We seem to have spent most days trying to get a replacement window sorted for the truck before having to give up and head to the rivers instead. Eventually after a hungover morning drive to the next town we had a new window, and in the mean time we've run the Puesco, upper and lower Palguin and had a bit of an epic day on the Panqui - a broken paddle, nasty swim and a generally disappointing first gorge left us somewhat underwhelmed and we decided to give the rest of it a miss.
Now the truck is fixed, and we've paddled most of the Rio's in the Pucon area that we had wanted to on this first visit, we're going to load up the truck and head North.
Joe in the middle of the hardest section on the Rio Puesco.
Lee lines up the small drop just below the portage on the Rio Panqui.
Rob charges over the boil on the lower Palguin.
Keen to make the most of having the truck we headed out in search of more whitewater, and found the Rio Maichin.
Nice read and run bouldery grade IV with this harder rapid near the start, the Maichin was just what we wanted - leaving us feeling comfortable in the boats and ready for something a bit bigger.
Unfortunately some pikey scum did their best to ruin our day, as we woke up to find the window of the truck smashed in. Amongst the kit lost was all my camera equipment - fortunately I had just backed up all my photos, but am now without my DLSR for the rest of our time in Chile. I've picked up a mediocre bridge camera, in the hope that I can manage to grab a few OK shots of the rest of the trip, and will be borrowing Nigels DSLR as and when I can!
We'd heard conflicting reports on the levels of the Rio Nevado, so were pleased to discover there was plenty of water in it, as we just about managed to scout our way through the steep gorge.
Later in the year, there's a boater X on the Upper Rio Palguin, so we headed up to check out this short waterfall run and have some beer and a BBQ with Ben who has the best located house in the world - right above the river.
After a month of travelling from Bogota through Ecuador, Peru and Bolivia I was once again back in Chile. After meeting Joe, Nigel and Lee at the airport in Santiago we made our way south to Pucon to pick up my kit and collect our pick up truck for 7 weeks of paddling.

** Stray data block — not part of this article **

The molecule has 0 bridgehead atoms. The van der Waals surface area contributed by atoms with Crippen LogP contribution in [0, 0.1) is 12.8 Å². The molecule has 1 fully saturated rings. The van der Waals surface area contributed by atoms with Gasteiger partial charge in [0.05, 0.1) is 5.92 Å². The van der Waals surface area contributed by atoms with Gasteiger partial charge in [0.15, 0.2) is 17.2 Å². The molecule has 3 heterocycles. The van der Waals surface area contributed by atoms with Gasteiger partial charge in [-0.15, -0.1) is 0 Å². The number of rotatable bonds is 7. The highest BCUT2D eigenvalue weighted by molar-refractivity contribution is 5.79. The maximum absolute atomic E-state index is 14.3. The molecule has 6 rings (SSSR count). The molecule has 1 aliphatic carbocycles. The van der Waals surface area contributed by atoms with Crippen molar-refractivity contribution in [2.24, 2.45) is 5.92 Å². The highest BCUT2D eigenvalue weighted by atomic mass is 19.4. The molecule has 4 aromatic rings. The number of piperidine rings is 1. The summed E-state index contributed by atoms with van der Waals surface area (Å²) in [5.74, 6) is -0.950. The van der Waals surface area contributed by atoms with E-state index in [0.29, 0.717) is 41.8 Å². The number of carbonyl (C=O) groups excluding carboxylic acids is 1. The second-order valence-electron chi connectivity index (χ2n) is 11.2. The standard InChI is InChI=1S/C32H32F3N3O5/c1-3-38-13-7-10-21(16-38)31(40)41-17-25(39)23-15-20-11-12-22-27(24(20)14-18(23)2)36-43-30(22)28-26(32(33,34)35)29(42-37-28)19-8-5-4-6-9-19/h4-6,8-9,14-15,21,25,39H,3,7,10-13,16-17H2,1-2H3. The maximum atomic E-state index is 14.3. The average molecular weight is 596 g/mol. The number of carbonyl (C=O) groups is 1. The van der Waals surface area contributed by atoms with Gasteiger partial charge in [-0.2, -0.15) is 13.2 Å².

Having skimmed through the photos in the guidebook several times and made countless plans for our trip we headed out for our first river together - the Rio Trancura, a pool drop grade IV, and the perfect warm up for us.
The current plan involves drinking a good amount of wine and pisco whilst consulting the guidebook for the next days river - with so many IV-V runs to choose from, we're spoilt for choice! The only certainty is that we all need to train and practice a lot more if we want to avoid too much embarrassment in the Pucon river fest and Palguin boaterX race in December.
It seems that no trip to South America is compete without a visit to the "lost" Inca city of Machu Picchu, so I found myself heading towards the tourist trap of Cusco and the towns of Ollantaytambo and Aguas Calientas. (Yes, I cheated and took the train to Aguas Calientas, before taking the bus up to the ruins - no Inca trek for me due to a lack of time. Maybe on my next trip to S America?)
Keen to avoid the crowds of other tourists, I spent the night in Aguas Calientas, getting up before dawn to catch the bus to the ruins in time for the gates to open, allowing me to get in and wander around before too many others were doing the same. Even at 6am, as the gates opened there were perhaps 150-200 people waiting outside, fortunately the site is large and after getting the classic postcard photo from the top I was able to wander around the ruins for a few hours without bumping into too many other people. By 10am though, more trains from Cusco had arrived bringing with them hoardes of tourists, and the site became horribly full of large groups all listening to different stories from their guides, so I beat a hasty retreat back to the town.
After a night in Chiclayo - a large dusty hot city in Northern Peru, I headed for the small former fishing village of Huanchaco. Now popular with surfers and travellers looking to escape Peru's endless archeological remains and big cities, there is a very chilled out atmosphere in the village. Surf combined with dirt cheap accomodation and food made it somewhere that I could probably have stayed a lot longer (my surfing could definitely do with a bit more practice!) but there's still a lot of Peru to get through before I return to Chile.
I skipped Lima (I've heard it's slightly sketchy, which combined with my dislike of big cities didn't make it too appealing!), and instead headed for Ica and the nearby sandy playground of Huacachina. Built for upper class Peruvians, this desert oasis is now a relaxed place for gringo's to hang out and explore the sand dunes by buggy or go sandboarding.
I gave the sandboarding a go, and was a bit dissappointed with it - much slower and less graceful than snowboarding... I've got a bus to Cusco later on, so should be at Machu Picchu at some point in the next few days for a bit more stereotypical sightseeing before continuing south.